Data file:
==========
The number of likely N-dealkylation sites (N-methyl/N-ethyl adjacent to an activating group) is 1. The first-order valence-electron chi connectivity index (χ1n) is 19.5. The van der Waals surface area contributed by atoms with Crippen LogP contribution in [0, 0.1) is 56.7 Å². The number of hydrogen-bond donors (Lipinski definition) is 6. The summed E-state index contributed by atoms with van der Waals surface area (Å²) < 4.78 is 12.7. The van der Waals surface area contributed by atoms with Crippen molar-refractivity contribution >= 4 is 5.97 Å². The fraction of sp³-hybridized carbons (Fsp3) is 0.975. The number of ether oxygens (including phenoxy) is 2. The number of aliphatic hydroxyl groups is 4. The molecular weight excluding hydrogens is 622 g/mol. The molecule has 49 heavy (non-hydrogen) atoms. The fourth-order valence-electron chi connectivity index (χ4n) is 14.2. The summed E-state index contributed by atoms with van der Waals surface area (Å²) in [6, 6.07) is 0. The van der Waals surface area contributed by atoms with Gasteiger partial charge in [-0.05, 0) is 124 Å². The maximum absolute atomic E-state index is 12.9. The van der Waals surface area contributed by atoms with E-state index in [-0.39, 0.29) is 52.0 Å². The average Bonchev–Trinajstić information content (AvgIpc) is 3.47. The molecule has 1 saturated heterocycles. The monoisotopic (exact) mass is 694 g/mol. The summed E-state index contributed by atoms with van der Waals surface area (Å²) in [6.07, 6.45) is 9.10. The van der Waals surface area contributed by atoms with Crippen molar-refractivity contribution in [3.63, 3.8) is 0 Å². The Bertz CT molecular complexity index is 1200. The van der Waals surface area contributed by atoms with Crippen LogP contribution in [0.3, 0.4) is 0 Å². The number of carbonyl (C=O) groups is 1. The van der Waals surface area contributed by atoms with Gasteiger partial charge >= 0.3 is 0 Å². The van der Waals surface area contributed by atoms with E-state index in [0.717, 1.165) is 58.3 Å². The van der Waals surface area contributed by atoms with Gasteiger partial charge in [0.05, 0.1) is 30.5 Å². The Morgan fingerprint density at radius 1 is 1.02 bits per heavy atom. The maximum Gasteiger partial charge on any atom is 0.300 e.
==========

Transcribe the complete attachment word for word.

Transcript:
The number of likely N-dealkylation sites (N-methyl/N-ethyl adjacent to an activating group) is 1. The first-order valence-electron chi connectivity index (χ1n) is 19.5. The van der Waals surface area contributed by atoms with Crippen LogP contribution in [0, 0.1) is 56.7 Å². The number of hydrogen-bond donors (Lipinski definition) is 6. The summed E-state index contributed by atoms with van der Waals surface area (Å²) < 4.78 is 12.7. The van der Waals surface area contributed by atoms with Crippen molar-refractivity contribution >= 4 is 5.97 Å². The fraction of sp³-hybridized carbons (Fsp3) is 0.975. The number of ether oxygens (including phenoxy) is 2. The number of aliphatic hydroxyl groups is 4. The molecular weight excluding hydrogens is 622 g/mol. The molecule has 49 heavy (non-hydrogen) atoms. The fourth-order valence-electron chi connectivity index (χ4n) is 14.2. The summed E-state index contributed by atoms with van der Waals surface area (Å²) in [6, 6.07) is 0. The van der Waals surface area contributed by atoms with Gasteiger partial charge in [-0.05, 0) is 124 Å². The maximum absolute atomic E-state index is 12.9. The van der Waals surface area contributed by atoms with E-state index in [-0.39, 0.29) is 52.0 Å². The average Bonchev–Trinajstić information content (AvgIpc) is 3.47. The molecule has 1 saturated heterocycles. The monoisotopic (exact) mass is 694 g/mol. The summed E-state index contributed by atoms with van der Waals surface area (Å²) in [6.07, 6.45) is 9.10. The van der Waals surface area contributed by atoms with Crippen molar-refractivity contribution in [3.63, 3.8) is 0 Å². The Bertz CT molecular complexity index is 1200. The van der Waals surface area contributed by atoms with Crippen LogP contribution in [0.3, 0.4) is 0 Å². The number of carbonyl (C=O) groups is 1. The van der Waals surface area contributed by atoms with Gasteiger partial charge >= 0.3 is 0 Å². The van der Waals surface area contributed by atoms with E-state index in [0.717, 1.165) is 58.3 Å². The van der Waals surface area contributed by atoms with Gasteiger partial charge in [0.05, 0.1) is 30.5 Å². The Morgan fingerprint density at radius 1 is 1.02 bits per heavy atom. The maximum Gasteiger partial charge on any atom is 0.300 e.